by the immediate field value to take the jump.
Type B instructions
Five instructions belong to the type B format of instructions. These are:
·  push (op-code = 8)
This instruction is used to push the contents of a register onto the stack. For
instance, the instruction,
push R4
will push the contents of register R4 on top of the stack
·  pop (op-code = 9)
The pop instruction is used to pop a value from the top of the stack, and the value
is read into a register. For example, the instruction
pop R7
will pop the upper-most element of the stack and store the value in register R7
·  ld (op-code = 10)
This instruction with op-code (10) loads a memory word from the address
specified by the immediate filed value. This word is brought into the operand
register ra. For example, the instruction,
ld R7, 1254h
will load the contents of the memory at the address 1254h into the register R7.
·
st (op-code = 12)
The store instruction of (opcode 12) stores a value contained in the register
operand into the memory location specified by the immediate operand field. For
example, in
st R7, 1254h
the contents of register R7 are saved to the memory location 1254h.
Type C instructions
There are four data transfer instructions, as well as nine ALU instructions that belong to
type C instruction format of the FALCON-E.
The data transfer instructions are
·  lds (op-code = 4)
The load instruction with op-code (4)loads a register from the memory, after
calculating the address of the memory location that is to be accessed. The
immediate value to the value stored by the register rb. For instance, in the
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example below, the immediate value 56 is added to the value stored by the
register R4, and the resultant value is the address of the memory location which is
lds R3, R4(56)
In RTL, this can be shown as
R [3]  ← M[R [4]+56]
·  sts (op-code = 5)
This instruction is used to store the register contents to the memory location, by
to the lds instruction. An example:
sts R3, R4 (56)
In RTL, this is shown as
M[R [4]+56]  ← R [3]
·  in (op-code = 6)
This instruction is to load a register from an input/output device. The effective
address of the I/O device has to be calculated before it is accessed to read the
word into the destination register ra, as shown in the example:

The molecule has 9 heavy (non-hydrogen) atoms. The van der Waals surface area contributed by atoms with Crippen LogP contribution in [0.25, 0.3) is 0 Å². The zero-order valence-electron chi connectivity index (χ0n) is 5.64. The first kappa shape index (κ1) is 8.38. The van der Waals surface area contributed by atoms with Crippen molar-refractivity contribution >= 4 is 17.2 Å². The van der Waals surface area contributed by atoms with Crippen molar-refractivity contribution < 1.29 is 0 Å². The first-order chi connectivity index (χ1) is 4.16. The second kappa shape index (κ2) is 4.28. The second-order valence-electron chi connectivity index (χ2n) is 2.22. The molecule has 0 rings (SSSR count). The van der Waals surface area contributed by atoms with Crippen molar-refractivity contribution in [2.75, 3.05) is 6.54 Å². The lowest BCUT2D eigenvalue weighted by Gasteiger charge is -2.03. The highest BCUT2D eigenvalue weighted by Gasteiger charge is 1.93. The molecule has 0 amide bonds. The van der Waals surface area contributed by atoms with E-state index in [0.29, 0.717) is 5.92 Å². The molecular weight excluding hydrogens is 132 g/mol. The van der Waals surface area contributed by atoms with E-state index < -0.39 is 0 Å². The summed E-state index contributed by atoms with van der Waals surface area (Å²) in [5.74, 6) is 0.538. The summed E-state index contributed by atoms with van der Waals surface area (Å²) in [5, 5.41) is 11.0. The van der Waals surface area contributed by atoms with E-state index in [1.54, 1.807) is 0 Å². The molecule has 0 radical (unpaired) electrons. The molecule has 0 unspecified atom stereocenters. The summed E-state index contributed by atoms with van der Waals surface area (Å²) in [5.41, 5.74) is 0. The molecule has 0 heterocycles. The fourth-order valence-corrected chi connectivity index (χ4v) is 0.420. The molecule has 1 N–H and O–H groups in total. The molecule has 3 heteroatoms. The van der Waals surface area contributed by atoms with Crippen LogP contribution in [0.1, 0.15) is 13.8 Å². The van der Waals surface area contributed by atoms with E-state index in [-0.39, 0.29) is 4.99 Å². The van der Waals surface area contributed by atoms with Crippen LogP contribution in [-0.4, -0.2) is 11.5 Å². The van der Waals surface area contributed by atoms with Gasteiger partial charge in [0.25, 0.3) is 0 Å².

in R5, R4(100)
In RTL:
IO[R[4]+100]
R[5]
·
out (op-code = 7)
This instruction is used to write / store the register contents into an input/output
device. Again, the effective address calculation has to be carried out to evaluate
the destination I/O address before the write can take place. For example,
out R8, R6 (36)
RTL representation of this is
IO[R [6]+36] R [8]
Three of the ALU instructions that belong to type C format are
The addi instruction is to add a constant to the value of operand register rb, and
assign the result to the destination register ra. For example, in the following
instruction, 56 is added to the value of register R4, and result is assigned to the
register R3.
In RTL this can be shown as
R[4]+56
R[3]
Note that if the immediate constant specified was a negative number, then this
would become a subtract operation.
·  andi (op-code = 2)
This instruction is to calculate the logical AND of the immediate value and the rb
register value. The result is assigned to destination register ra. For instance
andi R3, R4, 56
R[4]&56
R[3]
Note that the logical AND is represented by the symbol `&'
·  ori (op-code = 2)
This instruction calculates the logical OR of the immediate field and the value in
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operand register rb. The result is assigned to the destination register ra. Following
is an example:
ori R3, R4, 56
The RTL representation of this instruction:
R [3] R [4]~56
Note that the symbol `~' is used to represent logical OR.
Type D Instructions
Four of the instructions that belong to this instruction format type are the ALU
instructions shown below. There are other instructions of this type as well, listed in the
tables at the end of this section.
This instruction is used to add two numbers. The numbers are stored in the registers
specified by rb and rc. Result is stored into register ra. For instance, the instruction,
adds the numbers in register R5, R6, storing the result in R3. In RTL, this is given by
R [3] R [5] + R [6]
·  sub (op-code = 1)
This instruction is used to carry out 2's complement subtraction. Again, register
addressing mode is used, as shown in the example instruction
sub R3, R5, R6
RTL representation of this is
R[3] R[5] - R[6]
·  and (op-code = 1)
For carrying out logical AND operation on the values stored in registers, this
instruction is employed. For instance
and R8, R3, R4
In RTL, we can write this as
R [8] R [3] & R [4]
·  or (op-code = 1)
For evaluating logical OR of values stored in two registers, we use this
instruction. An example is
or R8, R3, R4
In RTL, this is
R [8] R [3] ~ R [4]
Falcon-E
Instruction Summary
The following are the tables that list the instructions that form the instruction set of the
FALCON-E. These instructions have been grouped with respect to the functionality they
provide.
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Instruction Set Architecture Comparison
In this lecture, we compare the instruction set architectures of the various processors we
have described/ designed up till now. These processors are:
·  EAGLE
·  FALCON-A
·  FALCON-E
·  SRC
Classifying Instruction Set Architectures
In the design of the ISA, the choice of some of the parameters can critically affect the